The Pandemic of American Politics

By Alan J. Yeck

It’s been a bit tough trying to write this week. So much information coming at us and so many emotions in the mix that it’s been hard to bring my thoughts to clarity. Then I saw a picture today and in it I found a few moments of focus. It was a picture of a short hose coming from a fire hydrant, attached to a larger PVC pipe with a dozen drinking taps on it. It’s a fresh water station on the streets of San Francisco for the homeless. There is not a better example of the biggest problem we face today in the United Sates but if you think I’m saying ‘homelessness’ is our biggest problem, you’re wrong. Our biggest problem, and it didn’t start with this administration but I promise you it will continue with the next, is how we address all of our problems- we treat the symptoms and not the causes. The problem isn’t providing drinking water to the homeless, it’s the homeless! Instead of addressing the causes of homelessness, e.g., mental health, affordable housing, life sustaining wages, education, etc., we hook up a hose to a device that is supposed to be used to put out structural fires and call it a day. The world leader in innovation does it again. The COVID-19 equivalent would be to never develop a vaccine and just treat the symptoms with Alka-Seltzer Cold and Flu. “Plop plop fizz fizz, oh what a relief it is.” That should do it.

Meanwhile, on any given night in our country, more than 500,000 people go homeless every night, 40 million of us are living in poverty, 21 million are addicted to drugs and/or alcohol, 10 million women and men are physically abused by their partners, with 700,000 children abused and neglected yearly  (the actual number is much higher because so many go unreported). And what is our mainstream solution? Our judicial system which ensures the extremely profitable prison system has a never-ending supply of customers.  We have 2.3 million people in 110 federal prisons, 1,833 state prisons, 3,134 local jails, 1,772 juvenile correctional facilities, 218 immigration detention facilities (immigration is another problem where only the symptoms have been addressed), 80 Indian Country jails, state psychiatric hospitals, and military prisons. Prison is the largest treatment for mental health in the U.S. What I mean is that where so many Americans need mental health treatment (the root causes of incarceration, homelessness, drug abuse…) instead of making sure they can receive that, we treat the symptoms and sent them to prison where they are beaten, raped, abused and come out more likely to commit greater crimes than before they went in. Prison is like the ITT Tech of criminal instruction. It’s not good but we’re paying for it anyway.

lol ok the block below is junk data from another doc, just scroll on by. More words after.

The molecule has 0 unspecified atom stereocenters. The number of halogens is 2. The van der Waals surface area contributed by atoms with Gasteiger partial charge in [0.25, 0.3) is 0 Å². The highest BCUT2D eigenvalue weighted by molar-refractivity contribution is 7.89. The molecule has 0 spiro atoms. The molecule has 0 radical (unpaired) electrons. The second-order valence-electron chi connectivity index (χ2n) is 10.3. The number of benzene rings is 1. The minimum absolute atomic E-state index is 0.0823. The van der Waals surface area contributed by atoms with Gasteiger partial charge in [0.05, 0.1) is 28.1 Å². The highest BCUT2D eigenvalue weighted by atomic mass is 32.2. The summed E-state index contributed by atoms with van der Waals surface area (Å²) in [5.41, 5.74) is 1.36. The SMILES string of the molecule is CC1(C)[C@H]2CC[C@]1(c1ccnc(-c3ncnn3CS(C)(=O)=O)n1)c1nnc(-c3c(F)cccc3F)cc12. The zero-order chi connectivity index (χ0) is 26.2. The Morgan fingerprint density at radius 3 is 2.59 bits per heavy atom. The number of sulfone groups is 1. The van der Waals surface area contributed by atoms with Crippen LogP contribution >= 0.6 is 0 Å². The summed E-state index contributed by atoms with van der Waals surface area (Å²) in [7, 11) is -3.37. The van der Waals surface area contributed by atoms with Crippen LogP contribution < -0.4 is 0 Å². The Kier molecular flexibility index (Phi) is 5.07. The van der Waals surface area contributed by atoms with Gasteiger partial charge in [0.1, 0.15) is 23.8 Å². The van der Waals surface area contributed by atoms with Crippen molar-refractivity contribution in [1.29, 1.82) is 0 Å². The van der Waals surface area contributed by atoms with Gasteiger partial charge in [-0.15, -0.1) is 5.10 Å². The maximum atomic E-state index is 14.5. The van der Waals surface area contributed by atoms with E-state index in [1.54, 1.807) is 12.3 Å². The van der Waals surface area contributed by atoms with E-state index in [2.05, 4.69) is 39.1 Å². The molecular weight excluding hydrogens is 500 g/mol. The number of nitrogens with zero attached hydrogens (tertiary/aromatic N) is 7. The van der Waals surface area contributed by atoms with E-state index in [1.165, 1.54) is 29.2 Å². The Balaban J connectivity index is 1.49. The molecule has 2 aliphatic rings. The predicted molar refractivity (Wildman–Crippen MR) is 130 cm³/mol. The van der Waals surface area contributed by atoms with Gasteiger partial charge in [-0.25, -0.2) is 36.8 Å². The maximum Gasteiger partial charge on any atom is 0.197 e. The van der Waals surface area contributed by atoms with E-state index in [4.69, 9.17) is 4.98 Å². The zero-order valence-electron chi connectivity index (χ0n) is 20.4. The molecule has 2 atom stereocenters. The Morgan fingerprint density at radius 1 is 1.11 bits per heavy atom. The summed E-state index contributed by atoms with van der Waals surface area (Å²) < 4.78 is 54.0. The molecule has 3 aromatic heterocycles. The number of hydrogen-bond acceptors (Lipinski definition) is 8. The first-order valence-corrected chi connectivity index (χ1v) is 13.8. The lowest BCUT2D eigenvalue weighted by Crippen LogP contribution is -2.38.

Those are just an example of some of the many troubles we need to deal with, head on. How do we address them, by finding the root causes or only treating symptoms? These are national issues that affect all of us therefore it is the responsibility of our government and elected officials to implement policies to make the positive changes. But they don’t do they? Why? 1) Follow the money. Always, follow the money. 2) Keep the people asleep. A person in California was asked, “why do you think there are so many homeless people here?” Her response was, “because we have nice weather.” That’s right, homelessness exists there because the weather is nice. OMFG! 1 and 2 working together are hard to beat, but not impossible. 

How do you feel the government systems we’ve been using are working for us? All of them, blue and red, are accountable for what the United States is today. All of them. Until we remove corporate and lobbying influences (the money) and expand the two-party system, the corruption will only continue. And the worst part? Me, you, and your sister too have allowed it. It is time for us to wake up from our social coma. Demand from those whom you vote for that they support this and if they don’t, then know they are why all of the above continues. They are why the capital was attacked, they are why democracy is dying, and they all make money from it. Vote for the person that agrees to make these changes in our system and restore democracy to the people. If they don’t, don’t vote for them.  Yes, it is just that simple.